Anti-$15 wage group Sustainable Wages Seattle emerges to fight Sawant

By Neal McNamara | March 25, 2014
McDonalds

A new group composed of small business owners has popped up in Seattle to combat the growing $15 minimum wage push.

Sustainable Wages Seattle is a grassroots organization supported by Issaquah business owner Woody Hertzog. Hertzog says that the group exists because Seattle city government wasn’t hearing the anti-$15 minimum wage side’s voice.

Speaking to KTTH host Ben Shapiro Monday, Hertzog said that he fears for the hundreds of small businesses across Seattle that may lose valuable employees or go out of business totally if the $15 wage plan forwarded City Councilwoman Kshama Sawant becomes law.

LISTEN: BEN SHAPIRO INTERVIEWS WOODY HERTZOG

“For some business owners, this will truly be devastating,” Hertzog said. “It’s specifically devastating for entrepreneurs starting up small businesses.”

The group is extremely new, and is still seeking partners to join the fight.

“We don’t want Seattle businesses to close their doors, or hinder expansion plans, if the 15 Now campaign is successful.  We know some will cut hours for their employees, or lay them off entirely, based on some news interviews and talking with other business owners,” reads the first post on the group’s blog.

“The people that want this increase would like the public to believe there is no evidence raising the minimum wage would cost jobs. The truth is a mountain of evidence exists that a high minimum wage does indeed cost jobs, especially for low skilled and younger workers.”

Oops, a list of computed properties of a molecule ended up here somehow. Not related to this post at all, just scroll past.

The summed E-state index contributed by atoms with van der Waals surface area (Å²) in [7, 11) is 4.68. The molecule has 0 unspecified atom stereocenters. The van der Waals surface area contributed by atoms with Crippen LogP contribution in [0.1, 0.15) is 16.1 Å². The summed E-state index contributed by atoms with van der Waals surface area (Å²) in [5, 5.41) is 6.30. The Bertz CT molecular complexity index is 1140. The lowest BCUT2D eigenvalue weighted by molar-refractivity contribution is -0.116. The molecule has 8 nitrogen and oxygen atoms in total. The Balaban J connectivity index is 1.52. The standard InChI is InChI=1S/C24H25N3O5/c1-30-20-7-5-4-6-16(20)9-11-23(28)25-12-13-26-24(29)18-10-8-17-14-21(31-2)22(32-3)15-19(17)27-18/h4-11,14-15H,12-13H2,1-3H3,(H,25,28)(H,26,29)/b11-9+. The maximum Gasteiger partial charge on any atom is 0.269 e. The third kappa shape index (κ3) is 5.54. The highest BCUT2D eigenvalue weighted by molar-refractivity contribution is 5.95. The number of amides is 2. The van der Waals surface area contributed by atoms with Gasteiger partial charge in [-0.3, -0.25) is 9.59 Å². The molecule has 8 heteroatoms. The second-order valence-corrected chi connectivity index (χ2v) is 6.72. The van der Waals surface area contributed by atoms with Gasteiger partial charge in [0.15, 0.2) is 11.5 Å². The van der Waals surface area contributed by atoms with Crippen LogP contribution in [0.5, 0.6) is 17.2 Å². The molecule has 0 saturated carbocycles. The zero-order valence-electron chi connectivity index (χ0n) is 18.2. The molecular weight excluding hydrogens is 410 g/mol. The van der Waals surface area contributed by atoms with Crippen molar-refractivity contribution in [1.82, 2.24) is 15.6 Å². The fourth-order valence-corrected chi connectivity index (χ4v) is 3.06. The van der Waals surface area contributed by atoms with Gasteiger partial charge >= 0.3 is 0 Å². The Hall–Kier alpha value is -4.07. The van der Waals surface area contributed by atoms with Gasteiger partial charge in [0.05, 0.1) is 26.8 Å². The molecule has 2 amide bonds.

Speaking about a group of customer service representatives that he employs, Hertzog told Shapiro that he would have to lay one of them off if he was forced to pay them $15 per hour. Hertzog said he pays the workers 20 percent more than the industry standard at $12 per hour.

Hertzog could not give an exact number of businesses involved in the anti-$15 movement, but said that he’s received emails from all over the region, from small boutiques on Capitol Hill to restaurant owners.

“I feel like I’m being attacked from all sides. I can’t even believe the changes in the last couple of years, from the affordable care act … to now overtime wages, which is really going to cause me the most problem of anything that’s been proposed, and now this minimum wage push. It just feels like we’re getting attacked from all sides,” Hertzog said.

Sustainable Wages Seattle will host its first meeting on Wednesday at 6:30 p.m. at McCoy’s Firehouse, 173 S. Washington St. in Seattle.

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